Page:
Beets, Cucumbers n' Greens

Beets, Cucumbers n' Greens

While the pizzas baked, I put together a simple salad of diced roasted beets, red lettuce, and sliced cucumber with a creamy blue cheese dressing.

The Comfort

This pizza both crumbled and melted in our mouths as we ate outside on the patio.  We laughed some more as we heard about life through the eyes of a teenager. The pizza was just as comforting for breakfast the following morning and for lunch two days later on a hike.

Berkelly's Pizza fresh from the oven.

Berkelly's Pizza fresh from the oven.

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Asian Fusion

A unique local stop in our town, Petaluma, has more to it than meets the eye — Ernie’s Tin Bar.  Family operated since 1923, this little bar caught Berkley’s eye because he enjoys connecting to local people and to local places that aren’t in the mainstream. Mostly, though, Berkley knows how much I enjoy a good story and you can’t leave Ernie’s without hearing one, sharing one, or creating one of your own.

Ernie now represents the fourth generation of barkeeps in the family.  Contemporary in his social awareness, you will find Ernie behind the bar with his iPhone sharing photos of his family, and young daughter.  Use your cellphone to talk, however, and you will be buying a round — a rule we all enjoy and honor.  Ernie’s Tin Bar is not listed in the phone book, but you will find them on Yelp and in a few articles about good beer, served locally. That’s about it — except for this:  Ernie grows delicious organic fruits and vegetables that he provides to subscribers in his local CSA.  What is a CSA? It stands for Community Supported Agriculture.  For $17 a week, each Tuesday we have the privilege of stopping by Ernie’s Tin Bar for a beer and a bag of groceries filled to the brim with produce Ernie grows on his small farm.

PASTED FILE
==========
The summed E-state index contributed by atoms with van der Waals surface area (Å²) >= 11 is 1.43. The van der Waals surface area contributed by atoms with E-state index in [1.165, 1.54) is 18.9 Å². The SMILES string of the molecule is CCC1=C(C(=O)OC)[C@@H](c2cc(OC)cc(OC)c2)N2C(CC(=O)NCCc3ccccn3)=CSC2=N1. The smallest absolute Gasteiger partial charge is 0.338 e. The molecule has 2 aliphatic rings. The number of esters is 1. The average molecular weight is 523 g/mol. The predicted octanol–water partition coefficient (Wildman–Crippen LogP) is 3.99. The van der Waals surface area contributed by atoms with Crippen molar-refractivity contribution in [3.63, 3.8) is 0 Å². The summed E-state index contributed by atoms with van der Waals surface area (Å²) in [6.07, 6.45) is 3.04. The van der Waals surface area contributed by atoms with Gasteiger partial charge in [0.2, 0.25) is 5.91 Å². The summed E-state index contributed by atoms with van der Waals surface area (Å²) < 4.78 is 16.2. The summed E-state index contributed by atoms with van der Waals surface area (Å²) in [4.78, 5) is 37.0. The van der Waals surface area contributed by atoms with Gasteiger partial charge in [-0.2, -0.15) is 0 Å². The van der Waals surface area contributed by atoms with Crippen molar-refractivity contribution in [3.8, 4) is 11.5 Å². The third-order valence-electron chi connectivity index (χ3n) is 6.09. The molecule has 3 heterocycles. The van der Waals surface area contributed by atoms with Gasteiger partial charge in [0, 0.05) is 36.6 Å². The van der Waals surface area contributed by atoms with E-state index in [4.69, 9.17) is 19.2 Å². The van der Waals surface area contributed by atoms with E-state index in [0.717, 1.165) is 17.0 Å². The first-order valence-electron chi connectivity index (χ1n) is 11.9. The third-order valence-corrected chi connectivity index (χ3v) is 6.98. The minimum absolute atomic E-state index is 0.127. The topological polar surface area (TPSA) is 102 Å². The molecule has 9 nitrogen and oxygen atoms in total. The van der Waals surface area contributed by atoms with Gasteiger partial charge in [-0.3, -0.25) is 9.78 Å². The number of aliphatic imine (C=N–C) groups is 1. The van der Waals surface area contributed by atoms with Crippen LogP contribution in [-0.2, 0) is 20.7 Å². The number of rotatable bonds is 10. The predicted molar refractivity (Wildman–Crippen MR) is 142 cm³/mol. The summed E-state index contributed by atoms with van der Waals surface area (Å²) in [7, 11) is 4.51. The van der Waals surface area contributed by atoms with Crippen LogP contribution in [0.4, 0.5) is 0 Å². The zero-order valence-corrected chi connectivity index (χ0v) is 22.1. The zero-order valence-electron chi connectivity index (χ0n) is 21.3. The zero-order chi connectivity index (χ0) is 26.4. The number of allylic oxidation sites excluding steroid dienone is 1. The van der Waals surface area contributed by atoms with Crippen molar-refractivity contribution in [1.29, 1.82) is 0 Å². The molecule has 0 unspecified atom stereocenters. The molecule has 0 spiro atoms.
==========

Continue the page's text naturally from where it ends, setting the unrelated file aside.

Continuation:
Ernie's Produce on the chopping block

Ernie's Produce on the chopping block

This week, our overflowing bag of goodies included sweet cantaloupe, tangy raspberries, sumptuous beets, golden carrots, roasting potatoes, crisp cucumber, lemon cucumbers, crookneck squash, crunchy cabbage, and heirloom tomatoes.  For our first entry, we planned a comforting veggie meal with savory Asian flavors and invited a special guest to share it with. What follows are the recipes using these wonderful gifts from Ernie’s garden.